FUN WITH THE FOREIGNERS
9. Sweethearts through the cat-flap
On long dark idle winter evenings, as a teenager living at home, you can imagine what I was getting up to, right? Yes, you got it- browsing my parents’ bookshelves in the sitting room. There were lots of Folio hardback titles, some of which Dad had signed up for without meaning to, including a lovely Lord of the Rings with wafer-thin pages, an extraordinary and incomprehensible (to me) set of jokey kitsch pre-war cartoons entitled “Love is…”, Gerald Brenan’s South From Granada, An Almanac of Words At Play, A Pictorial History of Slough, The Birds of the British Isles, A Gardener’s Yearbook, World Airports Magazine Pictorial Supplement, and a dark brown slab quite simply entitled The Last Two Million Years.
I didn’t work my way through all of them. I had a life! I genuinely think all these tomes were of equal interest to Dad, but after the Tolkien, I read only one other volume in full, and a new, exciting, future suddenly took shape before my eyes. I’m referring to World Airports Magazine Pictorial Supplement, obviously.
Just kidding. The book I examined, initially with the same scepticism I reserved for the other worthy, slightly dusty, post-war hardbacks, had a very simple premise: a well-educated but broke young man, aspiring to write, goes to live in a tiny mountain village in southern Spain. He gets help from locals to set up a modest home, has only occasional access to funds (loans from relatives back home), and sets about observing the social interactions, curious rituals, superstitions and eating habits of the people around him, without condescension or romanticisation. Sometimes he has to explain lots of background stuff about the church, politics, and history, so that we understand what he’s seeing. Then his posh friends from London unexpectedly come to visit… with hilarious consequences! It could be any one of a dozen airport paperbacks or a thousand blogs.
Except- this is the 1920s. The Spanish Civil War hasn’t happened yet, gypsies accost foreigners in the mountains and take them to the mayor at knifepoint, convinced that they are mythical monsters. There are no roads. In unruffled, unassuming prose, he moves from lucky charms and thistle soups to his visitors, who happen to be Lytton Strachey (suffering from haemorrhoids, forced to ride side-saddle on a mule alongside a sheer cliff drop to access the village, and on arrival refusing to eat garlic or olive oil) and Virginia Woolf (gabbling poetry as she scrambles amongst the fig trees, and slagging off D.H. Lawrence).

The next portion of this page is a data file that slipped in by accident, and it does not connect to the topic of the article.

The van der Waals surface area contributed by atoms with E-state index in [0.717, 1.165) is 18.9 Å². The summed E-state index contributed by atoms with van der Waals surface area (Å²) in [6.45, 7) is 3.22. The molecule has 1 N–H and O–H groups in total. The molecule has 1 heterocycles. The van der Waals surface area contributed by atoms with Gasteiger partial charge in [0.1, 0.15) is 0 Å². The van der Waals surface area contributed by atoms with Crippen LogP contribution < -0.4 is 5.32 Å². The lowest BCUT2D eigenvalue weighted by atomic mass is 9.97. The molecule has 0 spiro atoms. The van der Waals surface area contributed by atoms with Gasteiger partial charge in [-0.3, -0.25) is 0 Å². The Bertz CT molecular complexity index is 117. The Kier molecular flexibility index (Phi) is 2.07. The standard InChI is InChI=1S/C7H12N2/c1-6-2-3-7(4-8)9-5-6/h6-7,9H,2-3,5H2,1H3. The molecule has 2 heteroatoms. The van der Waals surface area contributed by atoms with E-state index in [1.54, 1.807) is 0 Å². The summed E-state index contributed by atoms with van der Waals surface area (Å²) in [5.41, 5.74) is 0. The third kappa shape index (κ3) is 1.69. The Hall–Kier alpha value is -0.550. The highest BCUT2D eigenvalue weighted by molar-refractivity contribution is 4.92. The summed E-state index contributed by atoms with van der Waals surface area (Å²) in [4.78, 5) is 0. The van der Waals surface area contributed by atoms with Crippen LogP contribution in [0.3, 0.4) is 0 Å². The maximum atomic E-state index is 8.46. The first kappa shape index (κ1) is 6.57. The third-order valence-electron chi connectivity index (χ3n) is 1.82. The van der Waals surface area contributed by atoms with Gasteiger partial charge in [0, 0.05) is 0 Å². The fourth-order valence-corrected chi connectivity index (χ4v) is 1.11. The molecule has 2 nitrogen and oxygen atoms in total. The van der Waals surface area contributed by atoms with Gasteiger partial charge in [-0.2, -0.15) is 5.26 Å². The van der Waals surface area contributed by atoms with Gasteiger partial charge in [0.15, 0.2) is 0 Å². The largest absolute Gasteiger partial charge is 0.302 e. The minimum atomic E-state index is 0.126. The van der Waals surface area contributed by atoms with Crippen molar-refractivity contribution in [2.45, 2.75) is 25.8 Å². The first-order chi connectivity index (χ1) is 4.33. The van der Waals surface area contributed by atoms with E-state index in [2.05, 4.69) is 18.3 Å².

Perhaps his slight sense of inadequacy helped make his voice so young and accessible to me, as I sat on the sofa with a cup of tea, hearing the hum of M4 traffic and the buzz of landing planes through the double glazing. The narrative, whilst edited in a literary spirit, is far from formulaic. It winds up the hillside like a narrow street, reaching dead ends patrolled by cats, and doubling back on itself- it has two consecutive chapters entitled “Almería and its brothels” and “Almería and archaeology”.
On re-reading, I realise quite how much of an interest he was taking in courtship rituals. Perhaps there’s a reason why this didn’t strike me as strange. I do remember wondering if much would have changed in these small villages of the Alpujarra 70 years on.
Men would crouch or lie in the street next to small windows, or even cat-flaps, in houses, talking to their sweethearts within, and occasionally clasping their hands, until midnight. In towns, they would shout up one or two floors if necessary, for instance if the girl failed to obtain the use of a ground floor window from neighbours, friends or relatives. Only when society became more permissive in the 1930s, and young couples could go out to the cinema together, did customs change, and high blocks of flats start to appear. Before then, they weren’t built because no-one would have rented them- a girl living too high up would never have got married.
There is an extraordinary dowry-provoked dynamic in his village: the most eye-catching young women happen to be from the more modest families, so early courting is a painful, protracted process. The men are keen to seduce them, but never make an above-the-board move because of parental disapproval. The girls cannot get physical with them, because if anyone hears about it, their chances of finding another suitor are done for. So they are all in an unbearable state of tension until eventually the time comes for the young men to settle down, and their parents fix up a financially beneficial match with someone else.
So the poorer girls are desperately trying to catch their men and get them to over-rule their parents, but without appearing overly familiar with them in the meantime for the sake of their reputations, while the “lucky” few young women whose parents have a bit of land for their dowry can afford to play the waiting game, all the time privately seething at the flirting and intrigue they are witnessing, but are personally denied.
If you add into the mix the fact that the street itself, and the afternoon stroll, is, as Brenan describes it, the equivalent of an English ballroom dance for getting to know people, then you have what must be an arresting spectacle for this young man: a street full of women, half of whom are making promises with their walk and their eyes that cannot be seen to be directed at any one man. He mentions in passing that when they do dance, at a village fair, some of them have the “snaky, contortionist’s ripples of a gypsy”.
2 years later, as a student, I discovered that one option for my grant-funded integral “third year abroad” was a year at the University of Granada. Maybe there were some other options on the list, since no-one else came… I can’t seem to remember now. Snaky, contortionist’s ripples, you say? Yes, I’ll write. Bye!